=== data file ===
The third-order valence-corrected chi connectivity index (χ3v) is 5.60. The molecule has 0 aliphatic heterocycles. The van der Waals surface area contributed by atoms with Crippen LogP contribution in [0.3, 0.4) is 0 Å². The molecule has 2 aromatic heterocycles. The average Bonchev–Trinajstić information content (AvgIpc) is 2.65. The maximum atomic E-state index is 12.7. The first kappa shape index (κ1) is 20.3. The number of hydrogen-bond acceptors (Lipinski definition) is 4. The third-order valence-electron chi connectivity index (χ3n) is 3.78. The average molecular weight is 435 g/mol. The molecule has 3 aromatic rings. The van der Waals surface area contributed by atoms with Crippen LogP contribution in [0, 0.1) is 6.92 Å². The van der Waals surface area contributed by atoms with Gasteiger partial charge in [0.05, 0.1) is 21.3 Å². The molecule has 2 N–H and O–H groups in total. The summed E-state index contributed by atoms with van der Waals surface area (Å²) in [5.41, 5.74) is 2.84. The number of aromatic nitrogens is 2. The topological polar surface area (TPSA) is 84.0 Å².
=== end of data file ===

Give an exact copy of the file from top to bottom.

The third-order valence-corrected chi connectivity index (χ3v) is 5.60. The molecule has 0 aliphatic heterocycles. The van der Waals surface area contributed by atoms with Crippen LogP contribution in [0.3, 0.4) is 0 Å². The molecule has 2 aromatic heterocycles. The average Bonchev–Trinajstić information content (AvgIpc) is 2.65. The maximum atomic E-state index is 12.7. The first kappa shape index (κ1) is 20.3. The number of hydrogen-bond acceptors (Lipinski definition) is 4. The third-order valence-electron chi connectivity index (χ3n) is 3.78. The average molecular weight is 435 g/mol. The molecule has 3 aromatic rings. The van der Waals surface area contributed by atoms with Crippen LogP contribution in [0, 0.1) is 6.92 Å². The van der Waals surface area contributed by atoms with Gasteiger partial charge in [0.05, 0.1) is 21.3 Å². The molecule has 2 N–H and O–H groups in total. The summed E-state index contributed by atoms with van der Waals surface area (Å²) in [5.41, 5.74) is 2.84. The number of aromatic nitrogens is 2. The topological polar surface area (TPSA) is 84.0 Å².